Credit History Information in Employment
Most employers cannot legally obtain or use, for employment purposes, an applicant or employee’s credit history information.
Q: What does “credit history” mean?
A: ORS 659A.320(4), defines “credit history” as any communication of any information by a consumer reporting agency that bears on a consumer’s creditworthiness, credit standing or credit capacity.
Q: What does the law prohibit?
A: It is unlawful to obtain or use for employment purposes an applicant’s or employee’s credit history information. The law also specifically prohibits the refusal to hire or to promote, the termination, discipline or demotion of, or the retaliation or discrimination against an applicant or employee based on that individual’s credit history.
Q: Are all employers covered by the law?
A: No. The law makes exceptions for: 1) federally insured banks and credit unions, 2) for law enforcement agencies (the exception applies to continuing employees, without mentioning applicants) and 3) for employers that are required by law to use individual credit histories for employment purposes. Finally, there is an exception for employers that obtain or use credit history information because it is “substantially job-related” and only then if the reasons for use of the information are disclosed in writing to the employee or applicant.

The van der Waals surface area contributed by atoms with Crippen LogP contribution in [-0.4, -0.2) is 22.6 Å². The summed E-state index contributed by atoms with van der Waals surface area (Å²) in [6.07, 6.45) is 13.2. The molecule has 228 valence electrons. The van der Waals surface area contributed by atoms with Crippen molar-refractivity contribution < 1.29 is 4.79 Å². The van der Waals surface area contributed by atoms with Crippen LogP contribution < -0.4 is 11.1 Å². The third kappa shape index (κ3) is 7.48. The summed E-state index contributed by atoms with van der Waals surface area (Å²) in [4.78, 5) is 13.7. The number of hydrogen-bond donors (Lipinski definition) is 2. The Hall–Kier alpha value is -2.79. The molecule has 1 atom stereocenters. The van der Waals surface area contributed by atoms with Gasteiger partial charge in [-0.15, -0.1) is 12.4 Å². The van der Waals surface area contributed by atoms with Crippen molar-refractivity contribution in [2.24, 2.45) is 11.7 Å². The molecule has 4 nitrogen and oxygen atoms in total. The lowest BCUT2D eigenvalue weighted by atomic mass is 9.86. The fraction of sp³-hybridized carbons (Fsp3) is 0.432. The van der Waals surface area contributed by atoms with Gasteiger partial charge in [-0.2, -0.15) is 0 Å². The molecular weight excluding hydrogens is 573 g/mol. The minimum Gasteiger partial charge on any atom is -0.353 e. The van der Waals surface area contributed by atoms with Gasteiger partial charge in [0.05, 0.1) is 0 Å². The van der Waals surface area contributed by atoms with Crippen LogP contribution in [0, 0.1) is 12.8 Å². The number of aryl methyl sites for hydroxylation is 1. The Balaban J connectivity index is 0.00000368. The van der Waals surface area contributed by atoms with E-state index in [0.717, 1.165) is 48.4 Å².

Q: What does “substantially job-related” mean?
A: Credit history information is substantially job-related by definition if: (1) an essential function of the job requires access to financial information not customarily required in a retail transaction other than a loan or extension of credit (i.e., beyond check information, credit card numbers or debit card numbers); or (2) the employer is required to obtain credit history information as a condition of bonding or insuring the employee.
Employers should use the substantially job-related exception with care. For many positions, such as mechanics, cashiers, receptionists, housekeepers and wait-staff, a credit history is not going to be substantially job-related. On the other hand, if an essential job function of an employee requires that employee to obtain such things as financial institution account numbers and amounts and sources of income, the employer could make an argument that obtaining that clerk’s credit history information is “substantially job-related” and therefore permissible.
Nothing on this website is intended as legal advice. Any responses to specific questions are based on the facts as we understand them, and not intended to apply to any other situations. This communication is not an agency order. If you need legal advice, please consult an attorney. We attempt to update the information on this website as soon as practicable following changes or developments in the laws and rules affecting Oregon employers, but we make no warranties or representations, express or implied, about whether the information provided is current. We urge you to check the applicable statutes and administrative rules yourself and to consult with legal counsel prior to taking action that may invoke employee rights or employer responsibilities or omitting to act when required by law to act.
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